Q. So are big operations with enriched cages good?
A. Well, I have a new thing: Big is fragile. The recent avian flu killed 80 percent of the hens that lay for the liquid egg market. Half of all eggs go into baked and processed foods — it’s called liquid eggs. Big is very efficient; it’s not bad! It’s fragile. When you look at the consumer survey data, local is something people really want. And you know, I think deep down inside, that’s a primitive instinct about food security. What happens if the Walmart truck stops coming? You look at the port strikes on the West Coast: You had refrigerated containers rotting on the docks. Meat supply chains are very fragile.
Q. I think of cars as an analogy — we have cars now that are much faster and much more efficient than the Model T, but when they crash it’s a much bigger deal.
A. Big is definitely efficient. When it works it’s great! But it’s also bad, because it’s a much bigger mess when it crashes.
Q. Getting back to egg-layers — I look at this with my human values and say I’d like the hens to be exposed to sunlight, and grass …
A. Well, then it’s much more expensive. And we’ve got 25 percent of people in this country working minimum wage jobs and they gotta buy the cheapest eggs they can lay their hands on. I think eggs are a necessity — beef you could say is a luxury, but not eggs.
Q. From the hen’s point of view — of course we can’t totally know — but how important do you think it is to be outside?
A. Well I think there are certain behavioral needs we should satisfy, and you can actually, scientifically, look at what things a hen wants the most. There are objective ways to measure her motivation to get something she wants — like a private nest box. How long is she willing to not eat to get it, or how heavy a door will she push to get it? How many times will she push a switch to get it?
A private nest box is something she wants, because in the wild she has an instinct to hide in the bushes so that a fox doesn’t get [her eggs]. Give her some pieces of plastic to hang down that she can hide behind. Give her a little piece of astroturf to lay [her eggs] on. Give her a perch, and a piece of plastic to scratch on, and at least enough cage height so she can walk normally. I’m gonna call that apartment living for chickens. Do they need natural elements? Being outside? Science can’t answer that. I mean, there are people in New York that hardly go outside.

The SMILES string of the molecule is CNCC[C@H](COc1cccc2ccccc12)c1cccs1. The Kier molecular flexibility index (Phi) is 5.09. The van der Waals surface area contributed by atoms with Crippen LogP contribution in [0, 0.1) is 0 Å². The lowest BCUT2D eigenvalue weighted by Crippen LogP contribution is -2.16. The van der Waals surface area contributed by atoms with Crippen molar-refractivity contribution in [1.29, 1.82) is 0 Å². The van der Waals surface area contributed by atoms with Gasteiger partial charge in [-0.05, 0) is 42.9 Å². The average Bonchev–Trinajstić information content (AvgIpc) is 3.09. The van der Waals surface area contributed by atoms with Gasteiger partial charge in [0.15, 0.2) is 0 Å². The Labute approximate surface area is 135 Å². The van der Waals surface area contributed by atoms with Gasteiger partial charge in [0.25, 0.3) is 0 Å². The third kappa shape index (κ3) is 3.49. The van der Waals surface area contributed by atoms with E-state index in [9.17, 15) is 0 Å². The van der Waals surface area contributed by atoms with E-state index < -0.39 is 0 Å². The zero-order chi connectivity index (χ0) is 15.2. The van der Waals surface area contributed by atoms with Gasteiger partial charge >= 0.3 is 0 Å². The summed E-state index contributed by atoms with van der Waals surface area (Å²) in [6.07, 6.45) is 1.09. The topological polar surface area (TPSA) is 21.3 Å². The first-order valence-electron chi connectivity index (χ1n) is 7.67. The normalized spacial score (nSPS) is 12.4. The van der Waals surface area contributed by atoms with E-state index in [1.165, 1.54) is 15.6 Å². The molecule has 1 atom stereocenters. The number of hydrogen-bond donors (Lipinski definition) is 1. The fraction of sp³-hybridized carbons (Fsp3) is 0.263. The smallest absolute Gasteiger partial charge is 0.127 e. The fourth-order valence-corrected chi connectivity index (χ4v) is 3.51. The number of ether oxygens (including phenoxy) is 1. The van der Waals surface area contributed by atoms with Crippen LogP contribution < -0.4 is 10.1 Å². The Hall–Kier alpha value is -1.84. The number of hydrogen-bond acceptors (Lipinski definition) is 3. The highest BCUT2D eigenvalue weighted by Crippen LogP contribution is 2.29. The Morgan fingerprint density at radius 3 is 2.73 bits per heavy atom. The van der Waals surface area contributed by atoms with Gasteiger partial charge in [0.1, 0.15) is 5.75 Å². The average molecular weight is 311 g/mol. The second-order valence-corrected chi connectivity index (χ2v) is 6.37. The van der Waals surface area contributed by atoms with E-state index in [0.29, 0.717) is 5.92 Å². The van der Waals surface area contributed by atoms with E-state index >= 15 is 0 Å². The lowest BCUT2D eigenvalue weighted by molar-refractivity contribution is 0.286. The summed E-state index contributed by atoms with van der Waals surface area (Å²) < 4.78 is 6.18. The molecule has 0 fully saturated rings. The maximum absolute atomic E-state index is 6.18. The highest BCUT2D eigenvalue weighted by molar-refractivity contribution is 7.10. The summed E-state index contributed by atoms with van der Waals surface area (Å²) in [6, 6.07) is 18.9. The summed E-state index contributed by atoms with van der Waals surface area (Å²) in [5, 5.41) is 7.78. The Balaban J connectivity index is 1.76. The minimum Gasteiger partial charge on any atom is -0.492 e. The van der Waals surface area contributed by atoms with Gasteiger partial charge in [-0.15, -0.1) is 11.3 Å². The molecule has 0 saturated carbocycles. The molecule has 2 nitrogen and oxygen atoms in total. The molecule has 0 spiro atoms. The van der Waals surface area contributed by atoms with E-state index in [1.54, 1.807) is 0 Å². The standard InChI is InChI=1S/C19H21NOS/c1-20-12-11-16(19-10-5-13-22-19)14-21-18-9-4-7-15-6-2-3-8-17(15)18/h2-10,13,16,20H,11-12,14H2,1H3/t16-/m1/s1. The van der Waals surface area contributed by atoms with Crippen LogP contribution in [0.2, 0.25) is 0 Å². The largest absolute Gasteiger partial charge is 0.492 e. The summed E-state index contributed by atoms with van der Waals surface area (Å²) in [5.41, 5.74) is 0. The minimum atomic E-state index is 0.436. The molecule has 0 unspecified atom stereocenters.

Q. But can’t you use those same objective measurement techniques to see how badly the hens want to go outside and scratch for bugs?
A. Well you can, and the motivation is pretty weak compared to something like the nest box, which is hard wired. Take dust bathing — for a hen dust bathing is nice to do, but it’s kind of like, ‘Yes, it’s nice to have a fancy hotel room, but the EconoLodge will do too.’ Motivation isn’t as great.
Q. If we move over to pigs, now the controversy is about gestation crates.
A. Well, on gestation crates, the science shows that they do just fine. That’s what the science shows. But that’s a degree of confinement that two-thirds of the public find unacceptable. People say things like, ‘I wouldn’t put my dog in that.’ That’s something that probably needs to get changed. Does that mean the pig needs to go outside? Probably not.
Another thing is that all the research that’s been done on gestation crates was done on young gilts [female pigs that haven’t had babies yet] on their first litter, and they actually can sit in the stalls [because they are small]. Now you’ve got a lot of farms out there where the stalls are so tight that the sow can’t even lay on her side, and no research supports that.
Q. Another thing people get upset about is the separating of dairy calves from their mothers.
A. That’s been going on for as long as I’ve been around on every little family dairy that ever was. That’s not new. They did that on our 12-cow dairy when I was a student in high school.
Q. Obviously it’s nothing new, but is it OK?
A. I’m not going to say she doesn’t get upset, but a Holstein gets less upset than a beef cow does. An Angus cow will get a lot more upset. There are a lot of individual differences, but on average that’s true. What I’m more concerned about is that we’ve bred that Holstein so much for milk production. I have a term that I call biological system overload. When you push that animal too hard — either genetically or whatever — you start to have problems with its biology.
When you breed an animal just to be productive, productive, productive, there’s always a price. Nothing is free in this world. They were breeding some of the hardiness out. It takes energy to fight off disease, and it takes energy to make meat. I think we need to be looking at what optimizes production. There are places they are putting HEPA filters — you know, the things that bubble-boy would have — on the windows of pig barns. Well, I don’t know if that’s the way. Maybe we need to breed a more hardy pig.
Q. And there are issues with genetics and structural problems, right?
A. Oh yeah. Broiler chickens 10 years ago had really bad structural issues with their legs. They’ve actually corrected some of those problems, and now they have tree-trunks for legs. Pigs still have bad structural issues that started back in the late ’80s. If you’re just breeding for production traits, you don’t bother to look at the leg structure to make sure it won’t get lame.